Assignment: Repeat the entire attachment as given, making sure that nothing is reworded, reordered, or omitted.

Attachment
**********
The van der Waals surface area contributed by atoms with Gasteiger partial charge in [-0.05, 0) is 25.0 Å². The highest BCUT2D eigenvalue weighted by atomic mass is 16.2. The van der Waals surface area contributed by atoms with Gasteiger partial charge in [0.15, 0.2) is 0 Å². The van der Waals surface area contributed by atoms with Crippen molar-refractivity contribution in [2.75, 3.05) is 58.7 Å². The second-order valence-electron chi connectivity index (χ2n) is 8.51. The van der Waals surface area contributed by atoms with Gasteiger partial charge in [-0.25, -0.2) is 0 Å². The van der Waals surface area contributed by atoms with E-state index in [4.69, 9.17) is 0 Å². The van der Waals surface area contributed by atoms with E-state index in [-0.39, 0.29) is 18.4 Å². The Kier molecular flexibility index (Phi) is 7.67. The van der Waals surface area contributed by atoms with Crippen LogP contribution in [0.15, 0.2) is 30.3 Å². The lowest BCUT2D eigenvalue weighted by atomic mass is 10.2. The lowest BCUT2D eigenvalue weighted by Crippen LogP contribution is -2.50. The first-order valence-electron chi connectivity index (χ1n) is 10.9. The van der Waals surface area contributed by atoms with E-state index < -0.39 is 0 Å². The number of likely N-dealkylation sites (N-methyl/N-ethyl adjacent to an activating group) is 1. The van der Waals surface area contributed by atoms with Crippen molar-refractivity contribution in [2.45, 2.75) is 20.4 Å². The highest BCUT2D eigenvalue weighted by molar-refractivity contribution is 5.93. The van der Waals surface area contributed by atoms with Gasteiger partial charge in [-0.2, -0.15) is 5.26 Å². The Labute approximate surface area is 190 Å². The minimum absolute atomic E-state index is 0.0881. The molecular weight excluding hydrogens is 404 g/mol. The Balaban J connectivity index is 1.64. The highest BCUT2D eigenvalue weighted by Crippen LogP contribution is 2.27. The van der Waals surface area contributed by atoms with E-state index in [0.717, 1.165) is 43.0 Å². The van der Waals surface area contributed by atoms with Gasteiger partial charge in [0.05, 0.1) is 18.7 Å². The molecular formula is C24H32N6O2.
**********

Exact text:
The van der Waals surface area contributed by atoms with Gasteiger partial charge in [-0.05, 0) is 25.0 Å². The highest BCUT2D eigenvalue weighted by atomic mass is 16.2. The van der Waals surface area contributed by atoms with Gasteiger partial charge in [0.15, 0.2) is 0 Å². The van der Waals surface area contributed by atoms with Crippen molar-refractivity contribution in [2.75, 3.05) is 58.7 Å². The second-order valence-electron chi connectivity index (χ2n) is 8.51. The van der Waals surface area contributed by atoms with Gasteiger partial charge in [-0.25, -0.2) is 0 Å². The van der Waals surface area contributed by atoms with E-state index in [4.69, 9.17) is 0 Å². The van der Waals surface area contributed by atoms with E-state index in [-0.39, 0.29) is 18.4 Å². The Kier molecular flexibility index (Phi) is 7.67. The van der Waals surface area contributed by atoms with Crippen LogP contribution in [0.15, 0.2) is 30.3 Å². The lowest BCUT2D eigenvalue weighted by atomic mass is 10.2. The lowest BCUT2D eigenvalue weighted by Crippen LogP contribution is -2.50. The first-order valence-electron chi connectivity index (χ1n) is 10.9. The van der Waals surface area contributed by atoms with E-state index < -0.39 is 0 Å². The number of likely N-dealkylation sites (N-methyl/N-ethyl adjacent to an activating group) is 1. The van der Waals surface area contributed by atoms with Crippen molar-refractivity contribution in [2.45, 2.75) is 20.4 Å². The highest BCUT2D eigenvalue weighted by molar-refractivity contribution is 5.93. The van der Waals surface area contributed by atoms with Gasteiger partial charge in [-0.2, -0.15) is 5.26 Å². The Labute approximate surface area is 190 Å². The minimum absolute atomic E-state index is 0.0881. The molecular weight excluding hydrogens is 404 g/mol. The Balaban J connectivity index is 1.64. The highest BCUT2D eigenvalue weighted by Crippen LogP contribution is 2.27. The van der Waals surface area contributed by atoms with E-state index in [0.717, 1.165) is 43.0 Å². The van der Waals surface area contributed by atoms with Gasteiger partial charge in [0.05, 0.1) is 18.7 Å². The molecular formula is C24H32N6O2.